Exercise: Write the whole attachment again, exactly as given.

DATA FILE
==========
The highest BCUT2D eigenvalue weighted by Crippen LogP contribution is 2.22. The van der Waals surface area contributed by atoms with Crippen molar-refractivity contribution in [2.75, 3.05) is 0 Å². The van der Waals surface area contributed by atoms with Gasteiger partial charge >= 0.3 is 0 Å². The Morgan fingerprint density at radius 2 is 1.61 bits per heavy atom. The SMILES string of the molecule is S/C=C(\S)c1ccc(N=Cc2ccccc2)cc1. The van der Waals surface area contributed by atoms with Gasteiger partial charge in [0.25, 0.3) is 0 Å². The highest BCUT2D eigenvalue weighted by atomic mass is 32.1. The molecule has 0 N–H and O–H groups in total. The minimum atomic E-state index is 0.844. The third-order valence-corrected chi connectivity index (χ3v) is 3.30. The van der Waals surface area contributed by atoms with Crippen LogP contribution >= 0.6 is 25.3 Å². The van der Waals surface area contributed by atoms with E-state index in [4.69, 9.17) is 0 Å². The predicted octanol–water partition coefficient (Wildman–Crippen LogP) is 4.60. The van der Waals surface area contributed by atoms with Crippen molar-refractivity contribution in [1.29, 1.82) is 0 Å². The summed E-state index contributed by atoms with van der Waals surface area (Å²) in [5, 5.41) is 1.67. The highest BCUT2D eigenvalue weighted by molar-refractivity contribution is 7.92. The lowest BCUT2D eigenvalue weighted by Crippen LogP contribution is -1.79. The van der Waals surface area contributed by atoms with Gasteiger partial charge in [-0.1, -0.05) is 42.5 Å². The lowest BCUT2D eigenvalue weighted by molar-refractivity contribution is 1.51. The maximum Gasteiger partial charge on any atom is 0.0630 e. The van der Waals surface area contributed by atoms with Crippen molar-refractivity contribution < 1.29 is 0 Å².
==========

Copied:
The highest BCUT2D eigenvalue weighted by Crippen LogP contribution is 2.22. The van der Waals surface area contributed by atoms with Crippen molar-refractivity contribution in [2.75, 3.05) is 0 Å². The van der Waals surface area contributed by atoms with Gasteiger partial charge >= 0.3 is 0 Å². The Morgan fingerprint density at radius 2 is 1.61 bits per heavy atom. The SMILES string of the molecule is S/C=C(\S)c1ccc(N=Cc2ccccc2)cc1. The van der Waals surface area contributed by atoms with Gasteiger partial charge in [0.25, 0.3) is 0 Å². The highest BCUT2D eigenvalue weighted by atomic mass is 32.1. The molecule has 0 N–H and O–H groups in total. The minimum atomic E-state index is 0.844. The third-order valence-corrected chi connectivity index (χ3v) is 3.30. The van der Waals surface area contributed by atoms with Crippen LogP contribution >= 0.6 is 25.3 Å². The van der Waals surface area contributed by atoms with E-state index in [4.69, 9.17) is 0 Å². The predicted octanol–water partition coefficient (Wildman–Crippen LogP) is 4.60. The van der Waals surface area contributed by atoms with Crippen molar-refractivity contribution in [1.29, 1.82) is 0 Å². The summed E-state index contributed by atoms with van der Waals surface area (Å²) in [5, 5.41) is 1.67. The highest BCUT2D eigenvalue weighted by molar-refractivity contribution is 7.92. The lowest BCUT2D eigenvalue weighted by Crippen LogP contribution is -1.79. The van der Waals surface area contributed by atoms with Gasteiger partial charge in [-0.1, -0.05) is 42.5 Å². The lowest BCUT2D eigenvalue weighted by molar-refractivity contribution is 1.51. The maximum Gasteiger partial charge on any atom is 0.0630 e. The van der Waals surface area contributed by atoms with Crippen molar-refractivity contribution < 1.29 is 0 Å².